Not much. It was the usual predictable meeting with rubber stamping and the avoidance of anything controversial.
The highlight was the award given to Deputy Superintendent Paul Reed for the many years of service to the district. Reed has done a good job managing the district’s finances over the years.
Many years ago, I was helping a friend move from Orange County to the Inland Empire. On the drive to his new home, he said that he had a very good dentist and was going to miss going to him, to which I replied, “You may find a better dentist.”
Reed has done a good job, but is he the only person in the nation who can do as good a job? Of course not. That is illogical. Is there someone who can do a better job? Is there someone who can do a better job for less money? We’ll find out, but that is the goal. With Reed gone we’re already saving the tax dollars we were paying him not to retire, which was a bad decision by an administration with insufficient business sense.
In a well-run district, the administration would have been looking for a replacement the moment that Reed announced his retirement. That would have given them the luxury of time to choose someone who was the best possible candidate. Instead, the super waited until September to make the announcement public. Why? Perhaps it’s because he is not really interested in searching for the best replacement because he already has someone in mind – someone with whom he has a prior relationship. That would be consistent with the other new hires he has recommended.
The questions now are still hanging out there… Why did Supt. Frederick Navarro wait five months to make a public announcement of Reed’s retirement? And have taxpayers been paying him not to retire since Reed told Navarro back in April?
Not everyone agrees with my take on the Reed replacement. One reader wrote:
Dear Mr. Smith,
I strongly disagree with you. Yes, another employee will be hired, but it is far more responsible and responsive to have a CFO who only manages money with a small staff than one who also manages Operations.
Because of Dr. Reed’s strong background, it was appropriate for the district to have a Chief Business Officer position, CBO. However, as a general policy, it neither serves taxpayers, nor shareholders. CFOs shouldn’t be responsible for projects; just seeing that the money is well spent.
I did publicly advocate for this.
While I do appreciate your concern for saving taxpayer dollars, please consider posting a rebuttal. Your fairness is well known; even to those who disagree with you.
So there you have it.
My prediction is that the district will go through the motions of collecting resumes and conducting all the due diligence required for a good public show, but in the end Navarro is going to recommend a crony. Remember: Past behavior is the best indicator of future performance.
During the presentation, Reed introduced his wife of 39 years. That is a remarkable accomplishment – one that dwarfs anything he has done in the district and I commend both Reed and his wife for their success in one of life’s most important roles.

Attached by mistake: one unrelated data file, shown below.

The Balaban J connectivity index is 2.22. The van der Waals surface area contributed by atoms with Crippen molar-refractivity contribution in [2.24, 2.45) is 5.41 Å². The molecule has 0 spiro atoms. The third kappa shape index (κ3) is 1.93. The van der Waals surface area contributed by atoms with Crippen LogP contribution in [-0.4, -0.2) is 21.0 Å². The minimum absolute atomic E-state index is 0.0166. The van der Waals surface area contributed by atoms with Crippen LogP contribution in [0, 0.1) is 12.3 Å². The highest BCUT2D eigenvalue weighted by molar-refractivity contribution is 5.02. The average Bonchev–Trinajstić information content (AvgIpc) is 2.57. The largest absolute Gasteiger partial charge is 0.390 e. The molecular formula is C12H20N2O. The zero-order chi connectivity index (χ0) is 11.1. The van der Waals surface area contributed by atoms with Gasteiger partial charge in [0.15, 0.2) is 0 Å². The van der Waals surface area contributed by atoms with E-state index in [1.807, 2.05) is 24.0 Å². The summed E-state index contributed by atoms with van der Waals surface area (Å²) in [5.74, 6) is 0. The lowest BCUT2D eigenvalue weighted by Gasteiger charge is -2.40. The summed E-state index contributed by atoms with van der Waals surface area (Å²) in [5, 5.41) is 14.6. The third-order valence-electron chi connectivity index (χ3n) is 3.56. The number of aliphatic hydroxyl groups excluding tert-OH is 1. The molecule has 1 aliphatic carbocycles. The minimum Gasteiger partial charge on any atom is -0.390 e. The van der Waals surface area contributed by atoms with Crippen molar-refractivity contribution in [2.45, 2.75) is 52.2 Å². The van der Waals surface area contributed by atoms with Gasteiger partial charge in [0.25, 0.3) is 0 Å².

Reed also had the good sense to dial back the trustees when they started asking far too many questions about an update on a feasibility study that was presented. I kept wondering when it was going to end when Reed stepped in and offered the proper perspective.
There was even some wisdom offered by the superintendent. During the feasibility presentation, which involved the process of creating city parks out of school fields, Navarro said, “[Costa Mesa does not] have enough parks. We are their parks system.” And he went on to advise the board to proceed cautiously – to think 10 or 20 years down the road – because “You’re going to be inheriting this.”
It’s all true, but I could not help but wonder where that sentiment was when Costa Mesa’s youth groups were battling the school board for more field time.
Swun Math + Inconsistency = Ineffectiveness
The only public speaker last night was Erica Roberts, who has been the Swun Math watchdog for many months. Roberts has faced the same delays and inconsistent communication experienced by many others, but the difference is that Roberts isn’t letting go.
From my perspective, the math alternative pilot program that has been set up has been set up to fail. This is another public show, one that has all the earmarks of a properly planned test, but it’s not. If it were, there would not be the communication confusion that Roberts and others are experiencing.
Navarro responded to Roberts’ agenda request with a few bureaucratic bingo phrases including “pivotal role” and “looking forward to blah, blah, blah.”
Yesterday was the day that the three incumbents who won their elections were sworn in and the new board officers were chosen. Karen Yelsey, who is in her final two years of service due to her belief that no one should serve more than 12 years, is the president. Vicki Snell, who was elected only two years ago, is vice-president, and the clerk is Charlene Metoyer, also elected just two years ago.
What does it mean to you? Nothing.
Consent and resolution calendars were rubber-stamped as usual.
No word on why the Mariners’ Gold Ribbon application is taking so long and no update on the area representation process.
Not that I expected them.